The latest, and surprisingly controversial, movement in safety culture priorities for business is Zero Harm.
The concept of zero harm works off the ideology that every employee, contractor, and visitor who enters a work site should be able to rely on an intact and safe working environment every single day.
Sounds simple, right?
Yet implementing safe work strategies that result in a zero harm workplace has risen many issues throughout the business world.
What’s the issue with Zero Harm?
The main issue with zero harm is the safe work strategies that are considered to be empty promises and unrealistic targets.
Some people question how zero harm could ever be guaranteed when risk is always around us.
For others, a zero harm target is seen as the only real way to show true commitment to your staff and their safety; after all, when you aim for the moon, you’ll always land amongst the stars.
The issue of safety and how it is managed is what remains important. We know that risk exists in the workplace.
We know we need to implement strategies and have well-developed programs in place to detect and contain them at the earliest stage possible.
Developing a culture that supports this aim will help both an organisation and the people within that organisation to make better choices when it comes to safety.
For facilities management, finding strategies to reduce both the risks and incidents of personnel injuries are key priorities.
Where done correctly, the concept of zero harm can impact greatly upon reducing incidents of these injuries occurring. Being proactive, rather than reactive, is vital.
Here are the 3 strategies:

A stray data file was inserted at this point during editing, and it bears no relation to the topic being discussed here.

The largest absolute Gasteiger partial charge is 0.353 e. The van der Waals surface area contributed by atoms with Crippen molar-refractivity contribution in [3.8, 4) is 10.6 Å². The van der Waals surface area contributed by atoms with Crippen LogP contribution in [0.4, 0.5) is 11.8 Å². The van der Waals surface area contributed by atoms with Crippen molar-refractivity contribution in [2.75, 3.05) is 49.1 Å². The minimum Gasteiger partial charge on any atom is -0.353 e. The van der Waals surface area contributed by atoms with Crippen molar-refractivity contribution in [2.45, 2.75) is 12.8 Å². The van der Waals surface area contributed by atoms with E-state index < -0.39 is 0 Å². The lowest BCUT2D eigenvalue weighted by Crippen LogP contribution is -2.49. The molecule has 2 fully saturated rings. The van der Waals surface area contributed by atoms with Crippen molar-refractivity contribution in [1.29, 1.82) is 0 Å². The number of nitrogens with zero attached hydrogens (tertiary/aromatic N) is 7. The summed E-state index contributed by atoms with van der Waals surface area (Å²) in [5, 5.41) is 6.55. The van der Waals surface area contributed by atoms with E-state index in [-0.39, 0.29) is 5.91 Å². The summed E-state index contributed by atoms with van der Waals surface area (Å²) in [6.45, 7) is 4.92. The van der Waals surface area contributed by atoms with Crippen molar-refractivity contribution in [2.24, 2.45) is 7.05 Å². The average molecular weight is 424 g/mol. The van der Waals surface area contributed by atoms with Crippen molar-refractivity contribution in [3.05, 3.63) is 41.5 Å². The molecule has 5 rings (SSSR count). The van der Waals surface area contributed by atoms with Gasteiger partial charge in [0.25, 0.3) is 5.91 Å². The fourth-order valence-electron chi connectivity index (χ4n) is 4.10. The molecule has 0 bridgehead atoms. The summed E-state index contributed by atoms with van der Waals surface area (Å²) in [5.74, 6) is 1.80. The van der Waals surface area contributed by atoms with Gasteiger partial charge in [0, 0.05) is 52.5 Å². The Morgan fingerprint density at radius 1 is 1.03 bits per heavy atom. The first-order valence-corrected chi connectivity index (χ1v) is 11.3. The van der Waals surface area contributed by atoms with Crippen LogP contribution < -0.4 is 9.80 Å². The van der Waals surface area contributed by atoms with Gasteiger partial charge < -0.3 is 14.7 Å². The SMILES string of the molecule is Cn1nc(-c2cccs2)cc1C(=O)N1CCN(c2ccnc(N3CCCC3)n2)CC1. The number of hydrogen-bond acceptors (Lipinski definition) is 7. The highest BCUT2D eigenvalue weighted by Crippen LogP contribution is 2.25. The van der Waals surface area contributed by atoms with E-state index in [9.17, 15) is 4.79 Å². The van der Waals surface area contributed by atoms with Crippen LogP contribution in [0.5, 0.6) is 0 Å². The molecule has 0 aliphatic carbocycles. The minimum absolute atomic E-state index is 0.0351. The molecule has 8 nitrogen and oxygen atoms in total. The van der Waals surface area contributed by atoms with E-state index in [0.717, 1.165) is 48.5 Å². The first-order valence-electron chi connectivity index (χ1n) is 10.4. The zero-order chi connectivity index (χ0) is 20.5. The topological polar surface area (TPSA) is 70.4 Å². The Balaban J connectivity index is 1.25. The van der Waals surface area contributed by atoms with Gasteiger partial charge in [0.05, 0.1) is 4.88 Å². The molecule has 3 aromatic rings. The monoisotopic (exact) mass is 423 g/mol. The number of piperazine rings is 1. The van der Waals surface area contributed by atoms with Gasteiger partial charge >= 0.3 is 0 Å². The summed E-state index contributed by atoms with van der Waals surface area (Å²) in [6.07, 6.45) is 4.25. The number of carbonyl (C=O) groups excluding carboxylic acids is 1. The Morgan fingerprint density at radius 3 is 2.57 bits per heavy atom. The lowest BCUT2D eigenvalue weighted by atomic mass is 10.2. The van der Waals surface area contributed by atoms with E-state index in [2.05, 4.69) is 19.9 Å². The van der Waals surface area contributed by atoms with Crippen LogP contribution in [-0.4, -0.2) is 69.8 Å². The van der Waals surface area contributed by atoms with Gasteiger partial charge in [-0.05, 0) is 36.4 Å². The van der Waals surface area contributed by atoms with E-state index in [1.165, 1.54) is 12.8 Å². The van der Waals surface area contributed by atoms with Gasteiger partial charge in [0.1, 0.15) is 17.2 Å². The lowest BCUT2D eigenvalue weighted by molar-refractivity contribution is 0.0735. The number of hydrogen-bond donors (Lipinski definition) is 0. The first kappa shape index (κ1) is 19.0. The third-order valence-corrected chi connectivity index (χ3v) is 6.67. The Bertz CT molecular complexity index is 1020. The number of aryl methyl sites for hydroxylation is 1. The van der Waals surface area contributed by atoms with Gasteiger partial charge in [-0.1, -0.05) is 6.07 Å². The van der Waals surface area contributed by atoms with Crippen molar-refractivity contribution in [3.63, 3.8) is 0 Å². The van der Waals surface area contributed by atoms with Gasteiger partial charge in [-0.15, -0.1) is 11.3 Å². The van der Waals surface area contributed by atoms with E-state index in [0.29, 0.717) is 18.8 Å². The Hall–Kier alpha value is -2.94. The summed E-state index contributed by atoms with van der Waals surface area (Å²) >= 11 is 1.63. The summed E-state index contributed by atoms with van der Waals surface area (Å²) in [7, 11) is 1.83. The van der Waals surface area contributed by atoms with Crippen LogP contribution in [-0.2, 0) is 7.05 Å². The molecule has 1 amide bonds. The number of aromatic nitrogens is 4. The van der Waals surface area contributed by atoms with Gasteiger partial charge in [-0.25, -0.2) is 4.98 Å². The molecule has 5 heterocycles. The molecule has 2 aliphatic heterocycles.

1. Personnel management
Your biggest asset can also play a part in creating your biggest risks.
To promote a zero harm culture of safety and awareness, it is important that your personnel are aware of your expectations of them in the workplace, including their adherence to best practice safety culture.
Having well-constructed safety processes is one thing, but ensuring they are communicated effectively is another.
Quite often an employee will be provided with an introduction to OH&S at their induction and then, perhaps, on an annual basis thereafter.
Although traditional, this is far from an effective form of injury prevention management when these are processes that, in order to be effectively implemented, must be remembered every single day.
Using Sine, you can ensure your personnel are regularly reminded of, and understand your safety, near-miss, unsafe condition, and incident reporting procedures by providing these each time they sign into a site.
Additionally, these procedures can be made available via their smartphone – easily accessible and able to be referenced as required, helping you to create a culture that prioritises safety.
2. Risk management
Every facility manager knows the key steps of risk management; identifying hazards, assess risks, control risks, and review control measures.
These steps have become a familiar safety mantra, repeated internally by facilities managers worldwide in order to reduce the risk and incidence of personnel injuries.
Familiarity, however, tends to breed complacency, so it is important to ensure that risk management is installed as an integral part of every staff members daily routine.
Creating a zero harm culture where every task that is performed is linked naturally to an awareness of the risks involved with that task is key to helping to manage risk within your workplace.
With Sine, you can help your personnel keep risk management in front of mind in a variety of ways; by including safety reminders on QR coded tools, incorporating sign-out forms to cover off on any incidents that may have occurred during the day, and by communicating with everyone in real-time in the case of an emergency or proactively – in a drill.
The importance of solid reporting is an area that should never be underestimated on any sites safety agenda.
It’s one thing for your facility manager to have a bird’s eye view, but it’s quite another thing to utilise that information effectively and efficiently in order to improve the safety of those in your employ.
Setting up automated reporting systems that can draw on information across multiple sites in real-time is vital.
Sines allows you to access customised reports to easily analyse your data and ensure your workplace is tracking towards its zero harm targets.
This includes the ability to identify peak times when your team may be at greater risk due to higher numbers of personnel being on site, for example.